APRIL 3, 1957
RABAT, Morocco—How little do we Americans realize the insecurity that besets the Moroccan people, yet they have not been lured into Communism!
I make that observation after having visited the home of a poor family in Rabat. I will describe this visit, but let's start at the beginning of the day after my meeting with Ambassador and Mrs. Cavendish Cannon.
I went to see the work being done by a group of 25 Moroccan women organized into what is called the Crescent of Mutual Aid of the City of Sale. Its work centers on the teaching, health, and welfare of poor families.
This group has opened five small school classrooms in what they call the "bidonvilles" around the city. Homes in these areas are built of any material the poor people coming from the rural areas can find. They settle there in trying to find work in the city, for there is a drought that has parched the land. But there isn't enough industry in the city to absorb these newcomers, resulting in great unemployment.
In visiting the home of an unemployed man, we found that 15 persons sleep in five little huts and the cooking is done outside on stoves. Everything was clean and well swept, but the children were suffering from malnutrition. Their food consists of bread and mint tea, and once a week they get a piece of meat.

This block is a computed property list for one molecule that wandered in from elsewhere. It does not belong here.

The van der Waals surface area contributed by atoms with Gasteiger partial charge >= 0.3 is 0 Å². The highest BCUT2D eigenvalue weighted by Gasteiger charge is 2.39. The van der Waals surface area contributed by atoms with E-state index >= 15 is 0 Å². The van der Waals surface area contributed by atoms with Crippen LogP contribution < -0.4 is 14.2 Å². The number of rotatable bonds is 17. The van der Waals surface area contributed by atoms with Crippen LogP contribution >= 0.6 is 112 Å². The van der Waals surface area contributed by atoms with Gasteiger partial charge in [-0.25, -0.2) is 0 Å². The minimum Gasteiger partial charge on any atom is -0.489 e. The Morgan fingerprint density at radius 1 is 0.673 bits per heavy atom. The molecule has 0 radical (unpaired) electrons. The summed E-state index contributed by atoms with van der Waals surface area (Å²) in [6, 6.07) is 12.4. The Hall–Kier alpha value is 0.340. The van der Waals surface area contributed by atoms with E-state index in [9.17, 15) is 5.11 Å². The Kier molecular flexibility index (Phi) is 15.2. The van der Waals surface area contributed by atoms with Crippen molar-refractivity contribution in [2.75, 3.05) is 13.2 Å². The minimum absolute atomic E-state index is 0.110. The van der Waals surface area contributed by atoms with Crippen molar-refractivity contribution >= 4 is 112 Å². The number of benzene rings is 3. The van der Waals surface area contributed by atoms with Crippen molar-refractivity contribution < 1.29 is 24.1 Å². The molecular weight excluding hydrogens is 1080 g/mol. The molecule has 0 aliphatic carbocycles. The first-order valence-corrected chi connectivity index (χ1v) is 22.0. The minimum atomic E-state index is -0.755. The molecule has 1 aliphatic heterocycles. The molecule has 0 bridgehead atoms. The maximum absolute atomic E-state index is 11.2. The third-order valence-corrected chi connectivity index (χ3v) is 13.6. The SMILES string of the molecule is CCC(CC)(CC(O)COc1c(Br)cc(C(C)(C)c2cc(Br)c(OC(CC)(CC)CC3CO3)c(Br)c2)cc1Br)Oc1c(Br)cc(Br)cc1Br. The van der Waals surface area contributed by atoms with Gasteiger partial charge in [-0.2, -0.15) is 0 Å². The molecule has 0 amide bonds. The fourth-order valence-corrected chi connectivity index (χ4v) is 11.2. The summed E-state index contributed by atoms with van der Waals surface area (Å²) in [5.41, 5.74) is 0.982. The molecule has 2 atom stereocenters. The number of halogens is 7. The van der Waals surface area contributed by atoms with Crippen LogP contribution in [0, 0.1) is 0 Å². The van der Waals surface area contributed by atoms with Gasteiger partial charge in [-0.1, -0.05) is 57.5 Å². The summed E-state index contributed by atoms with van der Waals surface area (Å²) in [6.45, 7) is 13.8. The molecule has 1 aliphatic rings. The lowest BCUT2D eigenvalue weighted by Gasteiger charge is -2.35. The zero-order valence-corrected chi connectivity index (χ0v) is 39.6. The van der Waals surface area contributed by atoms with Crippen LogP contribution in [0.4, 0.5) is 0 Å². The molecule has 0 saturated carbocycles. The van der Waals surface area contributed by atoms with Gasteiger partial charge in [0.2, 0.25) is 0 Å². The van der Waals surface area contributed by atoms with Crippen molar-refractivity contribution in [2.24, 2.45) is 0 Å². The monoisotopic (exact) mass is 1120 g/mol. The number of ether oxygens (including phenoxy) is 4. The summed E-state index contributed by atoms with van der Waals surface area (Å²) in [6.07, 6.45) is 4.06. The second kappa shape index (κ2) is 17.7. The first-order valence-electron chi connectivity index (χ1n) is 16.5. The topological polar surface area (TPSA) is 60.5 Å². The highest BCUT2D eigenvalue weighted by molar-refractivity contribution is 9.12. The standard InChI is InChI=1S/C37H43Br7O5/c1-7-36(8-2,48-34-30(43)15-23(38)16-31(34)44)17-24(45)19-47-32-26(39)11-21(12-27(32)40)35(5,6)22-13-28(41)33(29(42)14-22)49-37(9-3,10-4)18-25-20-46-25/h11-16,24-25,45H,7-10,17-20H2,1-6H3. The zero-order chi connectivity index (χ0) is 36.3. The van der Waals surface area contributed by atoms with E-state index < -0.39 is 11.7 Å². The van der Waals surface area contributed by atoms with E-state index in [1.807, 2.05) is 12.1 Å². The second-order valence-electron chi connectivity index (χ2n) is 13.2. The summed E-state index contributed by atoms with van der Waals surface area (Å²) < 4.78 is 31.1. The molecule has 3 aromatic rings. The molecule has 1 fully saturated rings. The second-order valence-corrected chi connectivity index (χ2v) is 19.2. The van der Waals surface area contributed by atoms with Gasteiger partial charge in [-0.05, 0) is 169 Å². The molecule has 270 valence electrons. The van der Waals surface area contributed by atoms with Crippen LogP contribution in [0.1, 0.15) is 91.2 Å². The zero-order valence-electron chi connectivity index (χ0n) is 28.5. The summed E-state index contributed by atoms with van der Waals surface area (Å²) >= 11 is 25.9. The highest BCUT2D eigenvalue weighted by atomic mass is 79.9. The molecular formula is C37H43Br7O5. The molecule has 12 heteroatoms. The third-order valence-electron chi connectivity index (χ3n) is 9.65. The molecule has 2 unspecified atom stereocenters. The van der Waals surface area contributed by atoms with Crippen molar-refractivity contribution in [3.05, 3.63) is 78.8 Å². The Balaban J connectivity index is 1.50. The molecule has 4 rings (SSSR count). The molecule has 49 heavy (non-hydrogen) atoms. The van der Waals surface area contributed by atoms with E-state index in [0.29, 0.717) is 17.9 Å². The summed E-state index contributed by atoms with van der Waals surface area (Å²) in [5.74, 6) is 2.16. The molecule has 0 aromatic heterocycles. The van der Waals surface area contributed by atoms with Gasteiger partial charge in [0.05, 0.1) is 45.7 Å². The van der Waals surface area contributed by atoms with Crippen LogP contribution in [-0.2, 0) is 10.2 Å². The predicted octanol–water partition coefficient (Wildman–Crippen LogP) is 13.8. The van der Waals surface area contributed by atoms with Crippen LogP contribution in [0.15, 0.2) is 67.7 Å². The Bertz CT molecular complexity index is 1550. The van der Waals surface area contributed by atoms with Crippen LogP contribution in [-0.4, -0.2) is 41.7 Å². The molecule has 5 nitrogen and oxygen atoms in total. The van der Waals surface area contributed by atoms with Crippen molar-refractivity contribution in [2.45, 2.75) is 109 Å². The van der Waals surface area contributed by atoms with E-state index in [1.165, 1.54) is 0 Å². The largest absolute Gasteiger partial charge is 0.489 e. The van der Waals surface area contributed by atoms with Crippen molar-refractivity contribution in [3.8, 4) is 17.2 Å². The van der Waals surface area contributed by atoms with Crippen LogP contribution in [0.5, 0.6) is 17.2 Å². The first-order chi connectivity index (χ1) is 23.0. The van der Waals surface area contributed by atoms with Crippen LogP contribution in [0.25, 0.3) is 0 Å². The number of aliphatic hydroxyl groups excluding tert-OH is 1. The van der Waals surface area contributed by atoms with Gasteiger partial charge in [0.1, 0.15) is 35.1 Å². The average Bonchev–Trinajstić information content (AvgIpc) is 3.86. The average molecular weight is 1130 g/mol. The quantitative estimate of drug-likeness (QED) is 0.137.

A child came in from the little school and, following the country's custom, kissed everyone's hand, including that of the mother, grandmother, married sister, father, and the baby. I was to see this same little ceremony carried out in the sultan's palace in the afternoon.
The prince, who with his father had accompanied us, wished to leave. So, after whispering to the sultan, whose hand he kissed twice, he went toward the door, then turned and bowed. Courtesy and affection had been demonstrated between the poorest and most insignificant persons and the highest in the land.
The hospitality shown us in the home of this poor family was wonderful! The woman offered us tea, which must have been both scarce and precious.
I also saw that morning two housing areas for students who come here from all over Morocco, with little or no money, to finish their education. Families take them in twos and threes, give them their meals, and generally show a real interest in them.
The government of Morocco is going through an economic crisis in this period of change, and this has been made more acute by the drought. If rain does not come soon, the people fear a famine.
We had a real Moroccan meal at lunchtime, and all of us enjoyed the excellent food and the experience of the different ways of eating. Afterwards we visited the Chellah Gardens—a lovely place of great beauty and peace. The old Roman baths and ruins are picturesque, but it is the atmosphere of tranquillity that one remembers most of all.